Breeding Marumba quercus, the Oak hawk-moth (Lepidoptera: Sphingidae)
I bred this species during the summer of 1989 and would like to clear up a few points regarding the requirements of this species.
Plate 1 - Adult Oak-hawkmoth
I kept the eggs in a cardboard box. I never sprayed them with water. I just placed a branch of oak in the box to ensure there was a slight degree of humidity. However, on the whole they were kept dry.
Plate 2 - Larva of the Oak-hawkmoth
The larvae hatched satisfactorily. First instar larvae do not feed. They settle down on the rib of a leaf, spin a silken support and prepare to moult. The first moult takes place two to three days after hatching.
The larvae were reared through all their stages on Quercus pubescens(downy oak).
When in their second and third instars, the larvae were reared in inverted 1.5 litre plastic bottles with the bottom removed (Figure 1), and replaced by netting with a 1mm mesh; this prevented any condensation inside the bottles. Ten larvae were reared in each bottle.
The bottles were placed behind a window provided with curtains with a very fine mesh, providing maximum protection from high temperatures, as a result of sunlight.
Minimum 25°C by night. Maximum 30°C by day.
This was provided by the foliage; I never sprayed with water.
During the initial stages I was away during the week. Unfortunately there was a week when the weather was exceptionally hot, and the foodplant dried out in the bottles. I lost two-thirds of my larvae, as they were without any fresh food for one or two days.
The only larvae which survived were those which were moulting (second and third instars). There were six in all. Oddly enough, the two larvae most severely affected by the lack of food lost their horns during the following instars.
Later on, I reared the larvae in a large wooden cage (40 x 40 x 60 cm) with net sides, so as to ensure ample ventilation and allow light to enter. This cage was placed behind a window, exposed to direct sunlight throughout the afternoon. To prevent overheating (above 35°C) the window was left half-open during the day, to provide ample ventilation inside the cage. The foodplant was replaced every other day. I noticed that the larvae grew more slowly as soon as they started feeding on oak which had been cut more than two days before.
The larvae will only move to a fresh leaf when they have eaten the old one. Unless the foliage is withered and dry, the larvae always remain on the same branch, towards the tip; they are very lethargic.
This presents two problems for the breeder:
The larvae must be transferred onto fresh food; if this is not done, they would remain on the old branch, where they would die.
If two larvae were to meet on the same leaf, each of them would prevent the other from feeding; neither would give way to the other. For this reason the breeder must avoid placing several larvae on the same branch. This is why I believe breeders always state that larvae should be bred in isolation!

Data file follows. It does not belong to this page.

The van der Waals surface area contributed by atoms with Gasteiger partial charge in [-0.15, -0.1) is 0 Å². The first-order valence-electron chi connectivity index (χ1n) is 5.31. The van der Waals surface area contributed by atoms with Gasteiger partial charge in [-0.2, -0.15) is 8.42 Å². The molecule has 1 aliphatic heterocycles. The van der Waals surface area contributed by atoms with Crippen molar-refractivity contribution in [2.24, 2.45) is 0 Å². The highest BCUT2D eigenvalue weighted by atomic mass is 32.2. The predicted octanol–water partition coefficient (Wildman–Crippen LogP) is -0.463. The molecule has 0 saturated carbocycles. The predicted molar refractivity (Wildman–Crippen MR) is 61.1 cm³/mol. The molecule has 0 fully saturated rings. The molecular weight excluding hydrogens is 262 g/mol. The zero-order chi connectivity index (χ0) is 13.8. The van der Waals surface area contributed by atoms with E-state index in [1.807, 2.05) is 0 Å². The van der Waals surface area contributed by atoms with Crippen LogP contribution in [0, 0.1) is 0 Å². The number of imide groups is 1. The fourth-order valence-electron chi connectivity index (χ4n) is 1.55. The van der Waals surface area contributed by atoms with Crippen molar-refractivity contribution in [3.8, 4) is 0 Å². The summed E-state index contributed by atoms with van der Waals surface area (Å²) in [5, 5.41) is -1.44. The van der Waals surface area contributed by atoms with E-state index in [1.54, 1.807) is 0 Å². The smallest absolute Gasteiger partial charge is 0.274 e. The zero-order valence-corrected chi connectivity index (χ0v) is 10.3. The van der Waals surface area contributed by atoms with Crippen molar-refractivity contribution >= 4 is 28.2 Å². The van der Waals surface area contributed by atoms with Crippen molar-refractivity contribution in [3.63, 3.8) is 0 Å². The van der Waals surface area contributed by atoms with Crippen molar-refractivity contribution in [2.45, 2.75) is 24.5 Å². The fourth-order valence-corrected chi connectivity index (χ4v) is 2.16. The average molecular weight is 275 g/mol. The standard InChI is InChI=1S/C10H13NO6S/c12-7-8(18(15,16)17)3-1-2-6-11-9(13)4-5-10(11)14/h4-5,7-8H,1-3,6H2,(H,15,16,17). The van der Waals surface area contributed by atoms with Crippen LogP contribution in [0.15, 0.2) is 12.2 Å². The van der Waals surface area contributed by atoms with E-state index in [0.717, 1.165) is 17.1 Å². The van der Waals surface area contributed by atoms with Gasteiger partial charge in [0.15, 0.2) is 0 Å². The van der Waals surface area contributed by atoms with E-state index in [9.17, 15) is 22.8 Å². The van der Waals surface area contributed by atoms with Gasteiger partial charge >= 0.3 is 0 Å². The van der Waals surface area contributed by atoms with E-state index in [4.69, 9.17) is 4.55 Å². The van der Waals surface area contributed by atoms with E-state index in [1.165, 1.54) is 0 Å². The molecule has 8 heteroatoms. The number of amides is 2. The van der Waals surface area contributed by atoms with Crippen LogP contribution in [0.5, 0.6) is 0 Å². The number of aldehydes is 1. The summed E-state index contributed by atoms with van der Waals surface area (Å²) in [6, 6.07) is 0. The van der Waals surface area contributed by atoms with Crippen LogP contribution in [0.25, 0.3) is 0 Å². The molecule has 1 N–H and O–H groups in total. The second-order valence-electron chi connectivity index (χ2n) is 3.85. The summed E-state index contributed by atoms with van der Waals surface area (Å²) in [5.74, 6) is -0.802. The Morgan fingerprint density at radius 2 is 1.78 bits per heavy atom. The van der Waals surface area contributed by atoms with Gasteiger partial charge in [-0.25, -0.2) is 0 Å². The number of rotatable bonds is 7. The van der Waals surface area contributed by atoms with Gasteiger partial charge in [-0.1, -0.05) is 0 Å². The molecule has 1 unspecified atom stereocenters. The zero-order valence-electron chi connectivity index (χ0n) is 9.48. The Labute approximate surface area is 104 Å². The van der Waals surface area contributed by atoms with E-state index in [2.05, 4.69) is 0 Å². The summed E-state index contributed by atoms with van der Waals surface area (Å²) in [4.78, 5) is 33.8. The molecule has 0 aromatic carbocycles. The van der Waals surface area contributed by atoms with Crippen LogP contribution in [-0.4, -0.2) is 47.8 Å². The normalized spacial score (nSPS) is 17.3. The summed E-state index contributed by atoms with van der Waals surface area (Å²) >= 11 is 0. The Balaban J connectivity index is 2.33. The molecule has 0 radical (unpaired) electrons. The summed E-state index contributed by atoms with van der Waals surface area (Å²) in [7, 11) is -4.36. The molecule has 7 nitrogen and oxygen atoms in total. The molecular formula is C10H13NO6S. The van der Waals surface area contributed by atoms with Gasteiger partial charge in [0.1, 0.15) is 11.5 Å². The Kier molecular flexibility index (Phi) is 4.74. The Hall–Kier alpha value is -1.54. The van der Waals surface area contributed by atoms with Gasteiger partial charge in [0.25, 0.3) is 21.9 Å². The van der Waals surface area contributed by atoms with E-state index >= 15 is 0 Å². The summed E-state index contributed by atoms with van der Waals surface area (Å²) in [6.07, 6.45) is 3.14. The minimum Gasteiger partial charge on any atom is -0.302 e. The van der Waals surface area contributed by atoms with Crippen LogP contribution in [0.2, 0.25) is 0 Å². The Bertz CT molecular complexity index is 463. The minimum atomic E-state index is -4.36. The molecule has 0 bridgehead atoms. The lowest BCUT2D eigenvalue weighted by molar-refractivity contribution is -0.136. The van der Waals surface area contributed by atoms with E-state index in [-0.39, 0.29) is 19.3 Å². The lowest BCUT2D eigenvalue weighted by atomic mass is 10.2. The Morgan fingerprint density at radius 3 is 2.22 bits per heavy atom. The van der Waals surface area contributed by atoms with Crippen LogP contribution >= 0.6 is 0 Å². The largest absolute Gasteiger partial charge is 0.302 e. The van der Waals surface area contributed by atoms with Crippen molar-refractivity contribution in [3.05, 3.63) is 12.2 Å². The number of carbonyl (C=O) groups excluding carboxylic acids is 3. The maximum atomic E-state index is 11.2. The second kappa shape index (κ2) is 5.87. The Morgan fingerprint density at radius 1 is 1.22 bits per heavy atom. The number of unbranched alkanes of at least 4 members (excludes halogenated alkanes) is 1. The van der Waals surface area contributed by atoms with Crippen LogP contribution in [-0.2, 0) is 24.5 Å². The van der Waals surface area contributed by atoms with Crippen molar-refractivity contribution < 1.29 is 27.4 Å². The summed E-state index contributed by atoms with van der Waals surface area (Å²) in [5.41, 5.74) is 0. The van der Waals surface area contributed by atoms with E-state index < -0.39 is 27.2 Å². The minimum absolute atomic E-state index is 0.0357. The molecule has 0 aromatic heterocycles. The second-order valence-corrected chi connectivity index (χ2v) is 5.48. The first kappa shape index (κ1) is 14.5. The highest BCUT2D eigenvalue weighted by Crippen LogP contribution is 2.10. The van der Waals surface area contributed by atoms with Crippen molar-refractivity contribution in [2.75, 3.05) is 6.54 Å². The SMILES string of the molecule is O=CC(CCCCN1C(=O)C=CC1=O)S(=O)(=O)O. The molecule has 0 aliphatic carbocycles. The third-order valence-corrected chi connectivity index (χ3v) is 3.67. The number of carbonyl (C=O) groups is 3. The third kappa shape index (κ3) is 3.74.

During the latter stages, the larvae were reared under conditions similar to those which they would have encountered in the wild in southern France:
- Temperature ranging between 25°C by night and 35°C by day.
- Very low humidity (the larvae were never sprayed with water).
- The cage was ventilated throughout the day (the larvae seemed to eat more easily when the cage was ventilated).
- The cage was placed in direct sunlight for half the day.
The larvae pupated in earth at a depth of about 5cm.
The pupae are very susceptible to attack by mildew as soon as they are removed from their pupal cell and placed on a damp support (Figure 2).
There must be no direct contact whatsoever between the pupa and the moisture itself; this is absolutely essential.
For my part I have made a cage where the pupae can spend the winter, and this has given me complete satisfaction. This is a mini greenhouse used for plant propagation. The bottom of this propagator is filled with water. The pupae are stored in cardboard ' boxes, and these in turn are placed on the plastic plate covering the water supply.
- Breeding seems to have been fairly successful; although food was lacking during the second instar.
- In the first place, breeding is not so difficult as it would appear. Constant care is the only requirement.
- I see no grounds why the eggs should not be kept dry (but not placed in bright sunshine!).
- The larvae can stand prolonged exposure to sunlight, provided leaf shade temperature does not exceed 35°C. The cage simply needs airing and ventilation to prevent overheating. If a badly-ventilated cage is placed in the sun, the consequences can be fatal as far as the larvae are concerned; the effect would be the same as if the larvae were inside an oven.
- It is not absolutely necessary to rear the larvae in isolation. They just need enough room to make sure they do not meet each other.
- Finally, the larval foodplant must be fresh; this is by far the most important factor.
- Above all, be patient! Breeding takes more than six weeks under the above conditions.
Back to articles list.